Date of Award
Doctor of Philosophy
Retail, Hospitality, and Tourism Management
Wanda M. Costen
Ann Fairhurst, J. Patrick Biddix, Ramon Leon, Youn-Kyung Kim
The purpose of this research is to extend the existing knowledge of academic administrator leadership behaviors that are necessary for effective academic leadership in hospitality and tourism higher education, as viewed through the transformational leadership framework. This study also investigated hospitality and tourism administrators’ previous industry experience, management experience, and management experience in the industry. This dissertation research was guided by three primary objectives. First, this study aimed to develop a model that measures hospitality and tourism academic leadership effectiveness. Second, this dissertation intended to explore the relationship among different leadership styles & leadership effectiveness. Third, this dissertation aspired to measure the importance or impact of previous industry management or leadership experience on hospitality and tourism academic leadership effectiveness.
The sample population for this empirical study is hospitality and tourism academic administrators located in the United States selected from the International Council on Hotel, Restaurant and Institutional Education’s (ICHRIE) online publication the Guide to College Programs. The hospitality and tourism academic administrators were asked to complete a self-administered online questionnaire that included questions from (1) the Multifactor Leadership Questionnaire© to ascertain an aggregate measurement of transformational leadership behaviors, (2) the Higher Education Leadership Competencies (HELC), a five component scale that has been established as a comprehensive set of leadership competencies of effective senior leaders in higher education that are necessary or important for effective academic leadership, and (3) general academic administrator demographical information. The survey was sent via email message to 373 hospitality &/or tourism academic administrators in the United States. Of the 373 surveys invitations distributed, 80 academic administrators completed the entire survey for a 23% response rate. The respondents represented 66 different institutions.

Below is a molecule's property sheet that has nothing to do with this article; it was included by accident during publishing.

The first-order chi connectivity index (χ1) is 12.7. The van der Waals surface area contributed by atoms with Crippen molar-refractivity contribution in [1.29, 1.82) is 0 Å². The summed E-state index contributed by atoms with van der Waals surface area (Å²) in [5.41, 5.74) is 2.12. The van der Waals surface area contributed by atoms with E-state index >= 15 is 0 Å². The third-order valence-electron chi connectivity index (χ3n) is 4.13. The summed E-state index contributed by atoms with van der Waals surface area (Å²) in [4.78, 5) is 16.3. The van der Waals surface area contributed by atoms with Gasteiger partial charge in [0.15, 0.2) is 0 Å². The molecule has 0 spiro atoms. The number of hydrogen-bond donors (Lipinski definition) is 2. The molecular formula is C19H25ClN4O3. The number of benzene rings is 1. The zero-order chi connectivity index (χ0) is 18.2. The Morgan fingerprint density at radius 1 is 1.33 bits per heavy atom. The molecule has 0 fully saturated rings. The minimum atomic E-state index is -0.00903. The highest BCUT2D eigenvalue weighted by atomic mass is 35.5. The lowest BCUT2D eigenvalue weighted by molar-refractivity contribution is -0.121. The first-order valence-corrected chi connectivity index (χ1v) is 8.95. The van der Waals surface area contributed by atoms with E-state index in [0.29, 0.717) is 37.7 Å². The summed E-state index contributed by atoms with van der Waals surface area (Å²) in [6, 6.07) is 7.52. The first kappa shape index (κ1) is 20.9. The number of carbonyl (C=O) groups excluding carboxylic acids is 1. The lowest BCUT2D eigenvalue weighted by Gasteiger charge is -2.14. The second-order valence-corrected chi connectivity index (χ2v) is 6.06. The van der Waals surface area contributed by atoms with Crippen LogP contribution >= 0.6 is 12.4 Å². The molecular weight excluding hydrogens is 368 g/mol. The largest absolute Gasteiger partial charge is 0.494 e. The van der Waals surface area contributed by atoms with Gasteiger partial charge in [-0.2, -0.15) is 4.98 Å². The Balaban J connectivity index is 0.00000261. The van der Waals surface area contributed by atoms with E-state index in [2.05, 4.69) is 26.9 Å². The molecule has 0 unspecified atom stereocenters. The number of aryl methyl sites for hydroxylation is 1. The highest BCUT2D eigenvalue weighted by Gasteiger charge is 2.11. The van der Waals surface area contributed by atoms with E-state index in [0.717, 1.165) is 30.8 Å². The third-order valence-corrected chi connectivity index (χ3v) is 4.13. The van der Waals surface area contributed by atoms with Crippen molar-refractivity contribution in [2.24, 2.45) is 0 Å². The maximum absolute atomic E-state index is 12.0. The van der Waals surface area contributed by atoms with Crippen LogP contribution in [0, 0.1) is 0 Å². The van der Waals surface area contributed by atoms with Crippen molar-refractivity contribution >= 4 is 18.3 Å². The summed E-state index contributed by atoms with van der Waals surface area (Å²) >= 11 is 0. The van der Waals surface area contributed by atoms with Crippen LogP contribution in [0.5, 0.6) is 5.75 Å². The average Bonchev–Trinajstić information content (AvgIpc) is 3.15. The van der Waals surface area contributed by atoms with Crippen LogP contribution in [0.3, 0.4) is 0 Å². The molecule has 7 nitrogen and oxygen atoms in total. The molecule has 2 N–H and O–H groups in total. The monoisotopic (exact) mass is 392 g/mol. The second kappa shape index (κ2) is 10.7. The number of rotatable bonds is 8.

ANOVA results indicated that hospitality and tourism academic administrators’ transformational leadership behaviors increase their leadership effectiveness. Moreover, participants who scored higher on the MLQ©, also scored higher on the HELC factors of Analytical, Communication, Behavioral, and External Relations. Finally, the findings indicated that previous industry experience moderated the relationship between the participants’ transformational leadership behaviors and leadership effectiveness.
Talbert, James Edward III, "Measuring Academic Leadership Effectiveness of Hospitality and Tourism Academic Administrators: A Transformation Leadership Framework. " PhD diss., University of Tennessee, 2014.